Application of ultrafiltered sweet buttermilk and sweet buttermilk powder in the manufacture of nonfat and lowfat yogurts.

N. Trachoo, South Dakota State University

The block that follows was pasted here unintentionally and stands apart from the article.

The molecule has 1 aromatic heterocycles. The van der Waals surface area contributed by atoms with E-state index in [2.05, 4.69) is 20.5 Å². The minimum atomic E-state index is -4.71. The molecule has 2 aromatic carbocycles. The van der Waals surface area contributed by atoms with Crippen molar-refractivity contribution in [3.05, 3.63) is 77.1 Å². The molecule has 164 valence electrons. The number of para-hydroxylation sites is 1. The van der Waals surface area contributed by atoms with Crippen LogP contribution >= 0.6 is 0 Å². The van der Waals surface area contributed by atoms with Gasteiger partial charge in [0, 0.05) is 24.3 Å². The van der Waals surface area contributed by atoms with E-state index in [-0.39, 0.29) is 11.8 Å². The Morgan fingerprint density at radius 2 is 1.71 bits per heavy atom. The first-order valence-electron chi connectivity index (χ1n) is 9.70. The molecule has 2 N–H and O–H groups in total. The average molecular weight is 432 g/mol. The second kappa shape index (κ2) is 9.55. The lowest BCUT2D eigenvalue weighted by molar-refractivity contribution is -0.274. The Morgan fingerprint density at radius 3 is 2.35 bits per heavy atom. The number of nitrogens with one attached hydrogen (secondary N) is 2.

Nonfat and low fat yogurts are soft, low in solids, and exhibit whey separation unless they are heavily stabilized. In this study, the quality of nonfat (9.55 to 10.39% total solids) and low fat (13.40%) yogurts that had been fortified with ultrafiltered sweet buttermilk or buttermilk powder was compared with that of a control yogurt that had been fortified with nonfat dry milk. The titratable acidity and pH of low fat yogurts were higher than those of nonfat yogurts. Low fat yogurt that had been fortified with ultrafiltered sweet buttermilk had the highest pH and titratable acidity. As shearing speed increased, the apparent viscosity of yogurts decreased, indicating a shear thinning property. At a high shearing speed, shearing time had little effect on the apparent viscosity. Nonfat yogurts with tested ingredients were similar to the control in flavor, appearance, texture, aroma, smoothness, and sourness. At a high level of fortification, ultrafiltered sweet buttermilk lacked typical yogurt flavor but had good appearance. The microstructures of nonfat yogurts were more open than those of low fat yogurts, possibly because of the higher protein contents of the latter. Ultrafiltered sweet buttermilk yielded the densest matrix. The addition of up to 4.8% sweet buttermilk powder to low fat yogurt mixes yielded a soft and smooth product.